Wonderful post. Living abroad would be a wonderful experience, our plans are to do that one day. But traveling in general and making an attempt to get to know locals, customs, and trying to participate in the culture can change you to a certain extent; even if you are not living there. We are huge advocates for travel (obviously) but we really believe that it changes people for the better. If more people traveled – then we truly believe that it can help make society & our world such a better place.

    Thanks for the post!
    – Liz & Josh

    • jessicajhill says:

      I agree, Liz & Josh! I tried to include long-term traveling as well, not just living in a place…though I tend to say that after spending a few months in one place, you can probably say you lived there. What are the rules for that?

      I love your last point. I think you’re right. Travel opens our eyes to so many things and if everybody were able to do it regularly, we probably would have a lot more peace in the world. And a lot less war.

      Thanks so much for the thoughtful comment!

  5. Adelina says:

    I can definitely relate to many of these. The one that stood out to me most is #3 doing things simply because they scare me. People are always shocked when I give this as a reason to do something. Glad to know I’m not the only one!

    • jessicajhill says:

      It does sound like a silly reason to those who don’t do things that scare them, but I’m with you. It makes us feel alive…and perhaps it’s a little stubbornness inside that just wants to prove to ourselves we can do it 😉

  6. Bhuwan Chand says:

    Make it 99% – the number of good people in the world – or maybe even is few notches higher…

  7. Lol, either you deliberately marked point 3 as 5 or you just shuffle points at the last moment and forgot to edit it. Either ways, a great post.

  8. Samantha says:

    Love this!! It’s so amazing to look back at who you were before you traveled and now afterwards. The difference is unbelievable! I look back at myself a year ago before I moved abroad and now and I can’t believe how much it has changed my for the better. I am still learning everyday but these are all great reasons to travel and see the world.

    • jessicajhill says:

      Agreed, Samantha. My favorite part about traveling is learning, about the place, the people, the culture and myself. It’s amazing, and so much more. Where are you now?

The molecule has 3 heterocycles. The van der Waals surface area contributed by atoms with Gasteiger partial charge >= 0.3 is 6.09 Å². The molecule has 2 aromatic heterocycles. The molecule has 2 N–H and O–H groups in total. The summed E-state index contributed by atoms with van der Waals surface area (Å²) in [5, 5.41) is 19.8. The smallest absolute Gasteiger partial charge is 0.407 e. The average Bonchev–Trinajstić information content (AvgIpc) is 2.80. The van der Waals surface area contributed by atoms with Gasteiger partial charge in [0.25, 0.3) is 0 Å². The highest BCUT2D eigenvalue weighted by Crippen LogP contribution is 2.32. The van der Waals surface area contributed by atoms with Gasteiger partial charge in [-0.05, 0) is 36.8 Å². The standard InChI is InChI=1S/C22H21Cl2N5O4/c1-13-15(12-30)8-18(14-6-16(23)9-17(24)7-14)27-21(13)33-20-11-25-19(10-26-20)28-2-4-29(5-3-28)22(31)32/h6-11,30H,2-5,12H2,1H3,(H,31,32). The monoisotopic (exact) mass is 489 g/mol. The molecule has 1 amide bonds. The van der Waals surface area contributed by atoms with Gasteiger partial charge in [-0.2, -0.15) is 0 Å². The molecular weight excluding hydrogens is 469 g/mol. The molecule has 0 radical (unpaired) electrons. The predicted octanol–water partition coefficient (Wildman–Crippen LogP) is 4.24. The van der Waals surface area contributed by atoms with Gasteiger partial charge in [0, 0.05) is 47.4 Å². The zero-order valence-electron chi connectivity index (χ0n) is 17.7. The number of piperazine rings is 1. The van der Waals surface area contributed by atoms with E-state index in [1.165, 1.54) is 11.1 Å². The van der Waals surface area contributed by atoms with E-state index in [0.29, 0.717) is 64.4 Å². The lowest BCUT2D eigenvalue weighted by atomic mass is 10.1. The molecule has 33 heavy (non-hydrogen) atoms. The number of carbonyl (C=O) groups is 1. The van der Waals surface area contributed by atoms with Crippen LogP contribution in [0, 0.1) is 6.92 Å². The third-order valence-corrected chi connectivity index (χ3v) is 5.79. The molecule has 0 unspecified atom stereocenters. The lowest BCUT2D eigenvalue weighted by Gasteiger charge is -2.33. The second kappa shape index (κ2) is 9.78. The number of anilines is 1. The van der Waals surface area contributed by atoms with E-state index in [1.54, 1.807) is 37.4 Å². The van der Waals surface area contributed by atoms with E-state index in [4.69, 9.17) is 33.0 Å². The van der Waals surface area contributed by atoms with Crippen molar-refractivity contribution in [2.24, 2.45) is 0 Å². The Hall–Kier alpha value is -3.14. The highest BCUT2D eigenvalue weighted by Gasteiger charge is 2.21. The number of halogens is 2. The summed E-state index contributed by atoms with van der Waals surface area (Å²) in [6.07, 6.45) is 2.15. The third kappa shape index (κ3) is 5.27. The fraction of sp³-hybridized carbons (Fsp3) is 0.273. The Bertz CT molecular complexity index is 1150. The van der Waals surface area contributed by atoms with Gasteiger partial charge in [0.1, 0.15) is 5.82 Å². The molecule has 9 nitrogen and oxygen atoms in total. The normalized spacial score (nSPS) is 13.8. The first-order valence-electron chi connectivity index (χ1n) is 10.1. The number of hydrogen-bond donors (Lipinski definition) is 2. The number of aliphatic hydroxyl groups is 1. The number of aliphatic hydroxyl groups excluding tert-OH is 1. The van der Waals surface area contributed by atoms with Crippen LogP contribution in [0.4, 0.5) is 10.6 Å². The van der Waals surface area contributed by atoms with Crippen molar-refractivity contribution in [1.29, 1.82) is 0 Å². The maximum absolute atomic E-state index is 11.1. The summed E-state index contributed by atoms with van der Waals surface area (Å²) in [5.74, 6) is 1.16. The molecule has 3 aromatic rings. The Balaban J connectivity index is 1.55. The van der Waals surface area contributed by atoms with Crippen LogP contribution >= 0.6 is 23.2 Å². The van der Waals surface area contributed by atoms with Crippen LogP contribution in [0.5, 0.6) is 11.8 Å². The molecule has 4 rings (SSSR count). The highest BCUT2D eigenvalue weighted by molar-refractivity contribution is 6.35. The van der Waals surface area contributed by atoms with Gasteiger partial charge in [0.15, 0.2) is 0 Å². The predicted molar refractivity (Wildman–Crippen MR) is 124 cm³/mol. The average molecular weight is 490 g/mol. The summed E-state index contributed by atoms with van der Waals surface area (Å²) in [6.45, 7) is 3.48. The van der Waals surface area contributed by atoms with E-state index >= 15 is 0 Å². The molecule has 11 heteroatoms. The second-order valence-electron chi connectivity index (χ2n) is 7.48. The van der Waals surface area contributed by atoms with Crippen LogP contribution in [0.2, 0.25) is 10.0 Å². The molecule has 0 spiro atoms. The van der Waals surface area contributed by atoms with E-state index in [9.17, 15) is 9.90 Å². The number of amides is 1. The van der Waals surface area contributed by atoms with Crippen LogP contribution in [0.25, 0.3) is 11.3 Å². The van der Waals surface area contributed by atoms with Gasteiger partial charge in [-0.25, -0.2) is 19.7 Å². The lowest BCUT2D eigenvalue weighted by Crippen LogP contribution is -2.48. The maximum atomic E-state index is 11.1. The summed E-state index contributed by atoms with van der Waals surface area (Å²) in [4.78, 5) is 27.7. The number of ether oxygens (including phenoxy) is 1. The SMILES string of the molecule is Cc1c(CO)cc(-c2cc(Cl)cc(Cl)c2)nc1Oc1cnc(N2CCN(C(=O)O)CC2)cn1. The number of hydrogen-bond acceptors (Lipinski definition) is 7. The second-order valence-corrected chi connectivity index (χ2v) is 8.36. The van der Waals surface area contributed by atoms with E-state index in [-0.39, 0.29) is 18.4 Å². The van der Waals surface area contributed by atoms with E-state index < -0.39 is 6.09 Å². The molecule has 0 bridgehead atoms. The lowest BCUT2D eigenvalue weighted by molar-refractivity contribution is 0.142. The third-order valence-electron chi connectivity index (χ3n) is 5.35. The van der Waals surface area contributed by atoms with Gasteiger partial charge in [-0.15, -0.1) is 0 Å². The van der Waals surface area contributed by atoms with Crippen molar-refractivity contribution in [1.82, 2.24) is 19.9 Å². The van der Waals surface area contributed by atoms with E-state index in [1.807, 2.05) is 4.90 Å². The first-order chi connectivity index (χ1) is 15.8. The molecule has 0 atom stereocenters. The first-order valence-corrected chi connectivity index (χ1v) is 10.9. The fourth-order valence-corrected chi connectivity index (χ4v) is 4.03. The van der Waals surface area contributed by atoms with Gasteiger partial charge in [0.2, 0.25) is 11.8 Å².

9. Jennifer says:

    We’ve been living abroad in Italy now for nearly 5 years and I’m definitely changed because of it. Some ways good, like being much more open to other cultures, and in some ways bad, like being less tolerant of Americans that think the rest of the world is a horrible place.

    • jessicajhill says:

      That’s a great point, Jennifer! I have no tolerance for those people either (not just Americans), and I wish everyone could travel more and realize those negative beliefs aren’t true. The world doesn’t have to be a scary place!

  10. Aw I love #8 especially 🙂 It’s a rare thing to believe in these days, but a beautiful one. Great post, I agree with all of your reasons! x

  11. Fantastic post! Travel would definitely change you as a person and give you a whole new perspective!

  12. Great post. I love the photos of India. Living and working abroad is definitely a life changing experience.

  13. Sally says:

    Hey there, I just want to let you know I loved this post. Travel is such a great way to learn about others, as well as ourselves. And I too belive that most are well-meaning. Thanks for sharing!

  14. Afterglobe says:

    Great post! I think that as American we are taught to fear so much. It's sad. I'm glad to see your experience helped you open your eyes, learn about all the good out there, and get over some of those fears.

    • jessicajhill says:

      You’re so right, Kimmy. Unfortunately, I think all cultures have their own fears and good reasons for having them, but it is a shame when those fears hinder us from seeing the true beauty of this world!

  15. I’m currently doing something like this now and I’ve got 6 so far. And we have 4 things in common: 1,2, 4 and 8! :))

    • jessicajhill says:

      Oh I’d love to read the list you come up with! I think when we travel, especially with an open mind, we have the potential to grow and change in so many wonderful ways. Those are great numbers to have in common!

  16. Susie Morgan says:

    Lovely post! Traveling makes us really mature and wise. I am also more open-minded for religion but also to other cultures and ways of living. I have learned so much from the people that I’ve met during my travels. Thanks for sharing! 🙂

    • jessicajhill says:

      Thanks for stopping by, Susie! I agree that I also became more open minded to religion and cultural differences. Now I love learning about things that I don’t understand right away 🙂